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Clear is having a hard time winning with its face biometrics services at sports venues

Clear is having a hard time winning with its face biometrics services at sports venues
 

Sports would seem to be an approachable industry for a biometric ID vendor to enter. Like airports, stadiums have milling crowds, increasing security concerns, high-profile marketing opportunities.

But arenas are where a lot of technologies flounder (Wi-Fi). Biometric ID vendor Clear Secure has learned this searching for new revenue from securing sporting events.

The Sports Business Journal this week has a trepidatious and reasoned article about Clear’s leadership’s efforts to diversify from their airport biometrics recognition kiosks, software licensing and services – namely Plus airport express lane subscriptions.

The publication reports on an initial attempt, in 2021, to get into sports and entertainment as the pandemic flipped tables in the aviation industry. Based on conversations with unnamed sources, the foray went badly, with unproductive internal competition.

Had Clear pulled off the effort, the battles would no doubt have been hailed at a new management strategy, but no. The Sports Business Journal erased that particular whiteboard and with it some valuable staff.

Clear has at least made a marketing impression in sports, meaning, it is becoming a known quantity. But only 11 sports teams, according to the publication, are using its Plus express lane service. In 2019, the number of non-airport facilities using it was 25.

(The company is in airports, with about 40 deployments. Clear now says it has collected 11.8 million people’s biometric identifiers, up from 5.6 million enrolled a year ago.)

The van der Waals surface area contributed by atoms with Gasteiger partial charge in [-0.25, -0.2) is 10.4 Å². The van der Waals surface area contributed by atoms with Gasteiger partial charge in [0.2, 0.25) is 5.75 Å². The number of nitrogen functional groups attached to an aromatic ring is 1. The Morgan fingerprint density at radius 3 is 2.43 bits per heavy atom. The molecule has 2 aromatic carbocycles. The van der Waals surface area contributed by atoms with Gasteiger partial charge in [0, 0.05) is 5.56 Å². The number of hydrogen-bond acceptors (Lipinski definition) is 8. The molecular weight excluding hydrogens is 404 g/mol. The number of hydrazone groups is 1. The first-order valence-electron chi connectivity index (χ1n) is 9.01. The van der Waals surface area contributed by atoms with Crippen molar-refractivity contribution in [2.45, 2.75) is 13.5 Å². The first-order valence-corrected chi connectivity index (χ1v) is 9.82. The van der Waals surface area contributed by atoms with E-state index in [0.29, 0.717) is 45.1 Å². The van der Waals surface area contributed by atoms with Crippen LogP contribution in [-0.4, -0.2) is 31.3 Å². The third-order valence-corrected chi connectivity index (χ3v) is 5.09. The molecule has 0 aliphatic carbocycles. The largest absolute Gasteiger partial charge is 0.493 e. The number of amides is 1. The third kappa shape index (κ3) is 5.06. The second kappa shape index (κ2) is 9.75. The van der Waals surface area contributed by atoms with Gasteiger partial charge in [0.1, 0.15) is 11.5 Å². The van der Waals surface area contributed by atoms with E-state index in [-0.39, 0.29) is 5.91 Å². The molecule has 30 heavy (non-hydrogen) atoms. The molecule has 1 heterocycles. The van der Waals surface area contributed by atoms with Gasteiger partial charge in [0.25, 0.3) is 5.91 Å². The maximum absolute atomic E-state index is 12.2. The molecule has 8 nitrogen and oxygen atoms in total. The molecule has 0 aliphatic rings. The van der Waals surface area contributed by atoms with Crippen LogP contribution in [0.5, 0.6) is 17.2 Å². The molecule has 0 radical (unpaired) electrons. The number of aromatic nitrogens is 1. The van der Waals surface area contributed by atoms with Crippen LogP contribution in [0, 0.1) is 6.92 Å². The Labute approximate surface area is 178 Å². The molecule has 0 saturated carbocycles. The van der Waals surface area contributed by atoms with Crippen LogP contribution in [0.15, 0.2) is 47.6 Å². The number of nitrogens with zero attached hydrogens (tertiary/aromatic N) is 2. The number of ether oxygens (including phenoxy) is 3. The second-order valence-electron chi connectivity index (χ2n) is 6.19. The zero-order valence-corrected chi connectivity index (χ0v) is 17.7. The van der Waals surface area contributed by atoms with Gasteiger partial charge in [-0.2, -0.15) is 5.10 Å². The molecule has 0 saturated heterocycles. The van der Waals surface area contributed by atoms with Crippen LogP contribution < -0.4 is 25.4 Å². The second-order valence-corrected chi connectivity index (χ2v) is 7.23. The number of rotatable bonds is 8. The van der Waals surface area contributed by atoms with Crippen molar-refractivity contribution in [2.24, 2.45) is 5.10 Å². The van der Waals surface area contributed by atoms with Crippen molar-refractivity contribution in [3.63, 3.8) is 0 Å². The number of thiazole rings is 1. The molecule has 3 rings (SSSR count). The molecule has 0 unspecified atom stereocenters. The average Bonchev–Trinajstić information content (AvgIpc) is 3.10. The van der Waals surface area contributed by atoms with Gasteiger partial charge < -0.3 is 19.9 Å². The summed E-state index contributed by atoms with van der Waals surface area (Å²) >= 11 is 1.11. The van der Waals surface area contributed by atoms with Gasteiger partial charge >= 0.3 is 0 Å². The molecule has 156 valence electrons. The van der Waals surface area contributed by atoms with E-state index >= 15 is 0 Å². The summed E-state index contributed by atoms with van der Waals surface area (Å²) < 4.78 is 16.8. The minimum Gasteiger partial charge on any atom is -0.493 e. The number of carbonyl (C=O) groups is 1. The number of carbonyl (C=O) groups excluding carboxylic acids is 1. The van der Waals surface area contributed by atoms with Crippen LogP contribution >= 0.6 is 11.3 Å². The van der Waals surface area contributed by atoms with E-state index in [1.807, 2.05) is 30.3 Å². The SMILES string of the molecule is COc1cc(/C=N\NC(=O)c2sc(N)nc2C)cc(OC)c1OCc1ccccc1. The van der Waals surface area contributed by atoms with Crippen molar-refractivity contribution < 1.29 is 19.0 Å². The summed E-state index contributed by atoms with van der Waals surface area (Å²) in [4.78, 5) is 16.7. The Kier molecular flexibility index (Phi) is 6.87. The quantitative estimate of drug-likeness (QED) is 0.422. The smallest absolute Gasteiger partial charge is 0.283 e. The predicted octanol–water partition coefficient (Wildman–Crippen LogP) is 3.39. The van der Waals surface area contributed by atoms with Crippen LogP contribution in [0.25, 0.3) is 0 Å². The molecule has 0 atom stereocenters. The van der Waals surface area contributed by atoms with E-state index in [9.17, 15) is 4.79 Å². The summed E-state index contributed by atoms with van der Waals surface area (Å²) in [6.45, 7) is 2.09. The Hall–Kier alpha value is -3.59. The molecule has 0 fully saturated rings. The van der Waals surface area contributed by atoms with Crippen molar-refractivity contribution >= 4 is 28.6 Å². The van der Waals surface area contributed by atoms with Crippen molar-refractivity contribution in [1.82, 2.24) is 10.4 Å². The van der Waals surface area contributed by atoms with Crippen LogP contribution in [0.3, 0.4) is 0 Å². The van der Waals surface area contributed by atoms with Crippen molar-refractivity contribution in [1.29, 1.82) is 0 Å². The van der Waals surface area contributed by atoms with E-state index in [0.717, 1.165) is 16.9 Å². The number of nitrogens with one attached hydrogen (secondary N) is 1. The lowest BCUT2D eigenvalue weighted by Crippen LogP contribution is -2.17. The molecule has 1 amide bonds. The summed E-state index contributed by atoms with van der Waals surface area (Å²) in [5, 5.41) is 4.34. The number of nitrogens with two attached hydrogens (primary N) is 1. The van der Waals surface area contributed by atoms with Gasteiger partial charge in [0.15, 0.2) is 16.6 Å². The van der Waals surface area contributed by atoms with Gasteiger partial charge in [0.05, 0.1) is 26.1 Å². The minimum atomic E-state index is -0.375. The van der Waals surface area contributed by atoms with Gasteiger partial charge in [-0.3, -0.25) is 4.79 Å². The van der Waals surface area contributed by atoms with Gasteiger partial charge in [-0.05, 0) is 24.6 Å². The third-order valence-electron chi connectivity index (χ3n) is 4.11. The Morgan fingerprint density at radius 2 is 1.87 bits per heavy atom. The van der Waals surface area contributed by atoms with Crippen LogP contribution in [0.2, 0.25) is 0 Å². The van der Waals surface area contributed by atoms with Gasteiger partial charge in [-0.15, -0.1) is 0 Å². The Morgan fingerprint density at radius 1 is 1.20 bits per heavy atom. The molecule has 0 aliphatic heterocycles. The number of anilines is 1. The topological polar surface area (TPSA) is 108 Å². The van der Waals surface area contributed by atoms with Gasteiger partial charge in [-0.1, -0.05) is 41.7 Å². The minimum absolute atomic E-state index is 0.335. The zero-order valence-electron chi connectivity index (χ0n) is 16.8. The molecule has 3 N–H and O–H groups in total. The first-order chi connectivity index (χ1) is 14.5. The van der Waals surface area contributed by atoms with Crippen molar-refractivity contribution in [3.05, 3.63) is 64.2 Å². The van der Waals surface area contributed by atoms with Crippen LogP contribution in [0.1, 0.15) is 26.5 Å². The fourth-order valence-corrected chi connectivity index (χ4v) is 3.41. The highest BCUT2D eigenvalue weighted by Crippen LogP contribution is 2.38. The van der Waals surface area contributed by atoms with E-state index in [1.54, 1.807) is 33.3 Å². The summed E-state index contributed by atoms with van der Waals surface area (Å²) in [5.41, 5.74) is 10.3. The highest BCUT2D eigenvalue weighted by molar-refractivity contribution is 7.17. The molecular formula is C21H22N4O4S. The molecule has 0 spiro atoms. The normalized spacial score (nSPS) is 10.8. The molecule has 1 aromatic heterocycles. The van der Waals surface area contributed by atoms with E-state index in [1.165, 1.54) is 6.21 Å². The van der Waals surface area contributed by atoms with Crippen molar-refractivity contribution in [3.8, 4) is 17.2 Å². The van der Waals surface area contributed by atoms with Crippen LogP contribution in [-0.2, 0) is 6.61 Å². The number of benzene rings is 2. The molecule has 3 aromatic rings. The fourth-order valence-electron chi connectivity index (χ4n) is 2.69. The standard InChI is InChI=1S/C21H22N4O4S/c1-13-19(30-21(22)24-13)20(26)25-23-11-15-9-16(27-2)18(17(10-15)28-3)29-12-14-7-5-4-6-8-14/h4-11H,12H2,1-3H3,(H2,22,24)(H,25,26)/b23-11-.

And with some partnerships, it continues to experiment with arena services. Executives are working with Vanuetize and Los Angeles FC to verify the ages of people in Banc of America Stadium wanting to buy alcohol using their phones, for example.

But, as has been pointed out, Clear executives had wanted to use sports as a high visibility placement at the gates of stadiums. Executives seem to have overlooked that they were making attendees stop by a kiosk for identification, when none was needed, and then sent them along to be searched, a task that ID verification did not obviate.

Well, Clear could at least get some revenue, right? Probably not.

Clear’s technology is widely respected, but it apparently is not the right bundle of features and guarantees for the price for all airlines.

The market has its thoughts, however. Publicly held Clear’s share price is a hair up from its $18.79 low in March but has been trending the wrong way since its 52-week high of $65.70 last August.)

Yet, Clear is in reasonable condition by contemporary business standards.

Operating cash flow and revenue have been, when averaged, inclining from 2019 to 2021. The opposite of true of revenue over the past three years, none of which saw a positive number. (See Clear’s quarterly report here.)

First quarter revenue was $90.5 million, 80 percent over the same period a year ago. Cumulative bookings were $107.8 million, an increase of 73 percent over a year ago.

(Executives have told shareholders they expect second-quarter revenue to climb a bit, to between $99 million and $101 million, with total bookings topping out at $110 million and $114 million.)

Cumulative enrollments – the total paid-for subscriptions – rose 112 percent, to 11.8 million over the same period.

And net Plus membership retention reached 95.3 percent, a rate that has increased every year since the first quarter of 2021, when it was 77.2 percent.

It has its TSA PreCheck Application Program, according to analyst Daniel Jones, who posts at Seeking Alpha. Jones is heartened by the program as a revenue generator. Clear joined that program’s predecessor, Biometric PreCheck Expansion Services and Vetting, in 2020.

And the company has made other attempts at diversification. It has signed up 187 owners of theaters, hotels, theme parks, restaurants and offices to deploy mobile health pass readers, for example.

Growth is growth, of course, but is Clear prepared for even a moderate recession? Is it even enough to lure a buyout offer? The next three or four quarters may hold that answer.

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